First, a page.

I can't say I've ever seen a children's book with art this unique, but at the same time stones are a very tangible medium. Children's imaginations certainly don't need a huge technological production in order to be inspired, and the texture and depth apparent in these images can convey so much to all of us on a basic level -- fear, loss, love, determination.
Many of the images feature people journeying as the text recounts a story of a refugee family fleeing war and death, and seeking peace. The story in this book is detailed enough to portray characters with names and specific memories, but general enough to be applicable to many different times and places, thus showing a universal aspect of refugee journeys -- many human families yearning for peace.
Scrounged From: Our local library
Author: Margriet Ruurs
Illustrator: Nizar Ali Badr
Content Advisory: There is mention of war and death (sans details) -- one image depicts people in a boat while others are in the water.
I think I'd have to give Trash Revolution: Breaking the Waste Cycle a positive rating even if it was only because of the number of times it inspired me to type the randomest things into Google to find out more about them: edible/compostable spoons, Suzanne Lee (growing her own fabric!), Landfill Harmonic (instruments made from trash!), The Ocean Cleanup, and more.
This book is organized into several sections that cover some of the most common things you might find in a typical backpack, such as food, paper, clothes, electronics, etc. It then details how most of the materials are produced, and what typically happens to them after they are discarded, as well as lots of statistics along the way. The "how it's made" part was pretty interesting to me, as well as information about which materials can be recycled, and to what extent (I didn't realize there was a limit to the number of times some materials can be recycled, whereas things like glass can be recycled an indefinite number of times).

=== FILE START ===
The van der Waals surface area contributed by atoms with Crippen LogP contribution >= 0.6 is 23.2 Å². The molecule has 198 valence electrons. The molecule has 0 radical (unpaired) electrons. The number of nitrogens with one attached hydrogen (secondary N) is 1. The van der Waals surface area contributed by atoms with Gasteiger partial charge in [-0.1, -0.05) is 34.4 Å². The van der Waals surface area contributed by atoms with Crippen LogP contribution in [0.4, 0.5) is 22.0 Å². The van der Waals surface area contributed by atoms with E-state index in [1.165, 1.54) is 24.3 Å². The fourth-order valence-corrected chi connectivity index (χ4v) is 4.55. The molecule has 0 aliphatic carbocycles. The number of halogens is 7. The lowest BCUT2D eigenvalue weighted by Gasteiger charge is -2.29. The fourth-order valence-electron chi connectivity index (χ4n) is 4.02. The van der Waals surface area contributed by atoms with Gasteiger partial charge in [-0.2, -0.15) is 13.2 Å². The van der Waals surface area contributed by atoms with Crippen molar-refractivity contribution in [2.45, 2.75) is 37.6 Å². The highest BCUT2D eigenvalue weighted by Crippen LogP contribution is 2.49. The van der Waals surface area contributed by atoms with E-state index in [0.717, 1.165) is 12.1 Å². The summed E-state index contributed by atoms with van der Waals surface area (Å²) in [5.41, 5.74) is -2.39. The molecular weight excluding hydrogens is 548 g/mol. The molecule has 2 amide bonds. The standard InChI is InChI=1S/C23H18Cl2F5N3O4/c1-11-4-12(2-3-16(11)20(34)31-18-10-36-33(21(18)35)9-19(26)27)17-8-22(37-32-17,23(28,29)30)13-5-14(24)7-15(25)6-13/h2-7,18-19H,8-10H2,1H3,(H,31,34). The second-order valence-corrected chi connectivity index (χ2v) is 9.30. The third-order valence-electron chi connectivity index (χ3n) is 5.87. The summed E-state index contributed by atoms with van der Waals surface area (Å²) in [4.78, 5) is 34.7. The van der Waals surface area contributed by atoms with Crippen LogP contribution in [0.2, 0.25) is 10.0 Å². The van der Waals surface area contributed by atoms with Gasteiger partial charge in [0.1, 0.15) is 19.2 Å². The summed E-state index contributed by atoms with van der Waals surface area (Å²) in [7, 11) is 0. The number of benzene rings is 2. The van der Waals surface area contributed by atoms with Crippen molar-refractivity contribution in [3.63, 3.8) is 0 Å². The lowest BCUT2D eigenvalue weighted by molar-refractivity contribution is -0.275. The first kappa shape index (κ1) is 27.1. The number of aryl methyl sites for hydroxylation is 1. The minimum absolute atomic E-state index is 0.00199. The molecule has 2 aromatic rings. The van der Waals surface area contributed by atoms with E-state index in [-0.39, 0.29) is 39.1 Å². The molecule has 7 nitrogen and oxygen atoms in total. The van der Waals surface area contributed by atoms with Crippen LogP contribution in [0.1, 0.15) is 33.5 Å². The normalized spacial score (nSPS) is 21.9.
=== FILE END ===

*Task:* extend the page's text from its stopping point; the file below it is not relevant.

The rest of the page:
While the book clearly has an agenda devoted to promoting less waste, I don't think that's such a bad agenda, and I didn't find the tone preachy or heavy-handed. The text is laid out well, covering the major points in small sections, and also highlighting interesting people and organizations that are devoted to reducing their waste production. There are also lots of illustrations, which are especially helpful during the multistep descriptions of material production.
Although sources aren't "cited," there is a list of further resources at the end, as well as an index. Here or there I questioned some information -- for example, on page 13 we're told that "organic" food means it's "grown without chemical fertilizers or pesticides" -- while I'm quite sure that organic crops can still use pesticides, and all of them are made of chemicals.
But overall this was a well organized tour of the "waste cycle" that many of us are a large part of, and an inspiring look at how much less wasteful we could be, and should try to be.
(Thanks to NetGalley for the review copy.)
Scrounged From: NetGalley
Author: Erica Fyvie
Illustrator: Bill Slavin
Content Advisory: None